This episode is all about false dichotomies–situations or ideas that seem like dilemmas (and thus require a difficult choice to be made) but which really aren’t. Much of the public discussions of things like the hours that residents work, the funding for medical research, the lifestyles that residents are forced to lead, the choices that prospective medical students make are couched in terms of either/or choices. Corbin Weaver, Matt Wilson, John Pienta, and Kaci McCleary discuss the alleged dilemmas that we encounter in medicine and medical education, and conclude that these choices are often not mutually exclusive. It is possible to have both shorter hours and safer patient handoffs and quality education, despite rules that seem to indicate otherwise. It is possible to adequately fund basic science research and fund a sensible national defense, despite presidential budgets that slash NIH funding. Should listener Justin study during the summer prior to med school to begin medical school on the right foot, or will he struggle if he takes a break to live a little? And listener Julian is super annoyed at the admissions process. Is his ire justified? Listeners, share your thoughts and questions with us each week. Call us at 347-SHORTCT any time.
Statistics on human trafficking vary, but Dr. Shannon Findlay, an Emergency Medicine resident at the University of Iowa Hospitals and Clinics, offers some sobering information. It is believed that 21 million people worldwide are affected by human trafficking, and perhaps 18,000 people are trafficked into the United States every year in forced labor or sex work. It’s not just people being brought into the country against their will, either, or even moved across state lines. Even people within their home towns can be victims. Recognizing that someone is a victim of human trafficking is difficult, as there are so many variables and misunderstandings to overcome. Physicians may be running across victims and not realizing it, even if something doesn’t seem right about a patient interaction. Corbin Weaver, Tarek Karam, and Kylie Miller join Dr. Shannon to discuss the problem, how physicians can recognize potential victims, and what they can do about it. And with Match Day around the corner, Dr. Findlay also recalls her match experience as well as offers advice to new residents in their intern year. Listeners, share your thoughts with us each week. Call us at 347-SHORTCT any time, and see our Facebook page where we record Live to include your questions and comments in the show.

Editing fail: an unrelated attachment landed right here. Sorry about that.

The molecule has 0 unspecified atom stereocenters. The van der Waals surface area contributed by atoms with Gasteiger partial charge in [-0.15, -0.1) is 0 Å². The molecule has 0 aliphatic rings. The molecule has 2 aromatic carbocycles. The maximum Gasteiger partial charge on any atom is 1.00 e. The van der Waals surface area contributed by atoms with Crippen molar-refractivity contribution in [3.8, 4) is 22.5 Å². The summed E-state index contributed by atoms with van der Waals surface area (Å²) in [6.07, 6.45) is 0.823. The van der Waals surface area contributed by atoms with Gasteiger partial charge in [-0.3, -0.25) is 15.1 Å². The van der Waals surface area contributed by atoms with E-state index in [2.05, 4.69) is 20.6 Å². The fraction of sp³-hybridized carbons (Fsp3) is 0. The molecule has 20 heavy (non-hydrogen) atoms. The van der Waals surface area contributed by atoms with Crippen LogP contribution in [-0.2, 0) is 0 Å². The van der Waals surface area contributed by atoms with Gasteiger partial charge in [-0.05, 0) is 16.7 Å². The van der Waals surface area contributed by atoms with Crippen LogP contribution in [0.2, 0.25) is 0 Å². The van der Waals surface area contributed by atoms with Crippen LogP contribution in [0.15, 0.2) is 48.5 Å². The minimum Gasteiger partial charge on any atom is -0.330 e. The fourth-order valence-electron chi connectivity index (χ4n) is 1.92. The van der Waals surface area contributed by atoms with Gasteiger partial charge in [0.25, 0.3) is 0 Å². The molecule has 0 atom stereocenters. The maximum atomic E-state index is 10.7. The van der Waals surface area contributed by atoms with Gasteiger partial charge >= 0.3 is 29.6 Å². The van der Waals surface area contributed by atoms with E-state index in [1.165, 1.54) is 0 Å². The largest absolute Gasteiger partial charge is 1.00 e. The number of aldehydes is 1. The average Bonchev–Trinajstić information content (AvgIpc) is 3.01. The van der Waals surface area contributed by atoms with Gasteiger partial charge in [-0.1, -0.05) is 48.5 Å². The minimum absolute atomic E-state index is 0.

Dr. Sharon Larson is Iowa’s first female cardiothoracic surgeon. You might be forgiven for thinking that Iowa’s been a bit backwards for not having had this glass ceiling broken sooner, but there aren’t exactly a surplus of women who’ve sought out this demanding career. In the United States, only 5% of CT surgeons are women in this already-tiny specialty. When Dave read about her in the local paper, he figured she’d be a great guest for Kylie Miller, Philip Huang, Hadeal Ayoub, and Erin Pazaski to talk with about things like glass ceilings and how women succeed in a man’s world. Turns out, Dave was right–she’s a great guest to talk to about the long road to becoming an attending in her field, what male surgeons should know about female surgeons and vice versa, and how a woman might find she and her friends taking golf lessons to prove a point. Listeners, when you talk to us, we do our best work. Call us at 347-SHORTCT any time, and email firstname.lastname@example.org.
This week we start with some feedback from listener Paulius, who has a suggestion for a future show on the unsung heroes of primary care. Thank you! Dave bats the idea around with John Pienta, Kylie Miller, Tarek Karam and Elizabeth Shirazi. Meanwhile, as biomedical science grapples with a study-replication crisis perhaps caused by structural problems that discourage repetition in favor of novel findings and breakthroughs, we consider the advice of Ioannis Yannas, one of the inventors of artificial skin. Are cat lovers really at risk for schizophrenia? A large UK study says piffle, although cat-lover Kylie points out that there are some caveats. And though Tarek and Kylie are well-behaved on the mic, their individual approaches to weather-related flight delays reveal some points of contention. Listeners, share your thoughts with us each week. Call us at 347-SHORTCT any time, and ask us questions on Fridays at noon as we record the show while broadcasting on Facebook Live!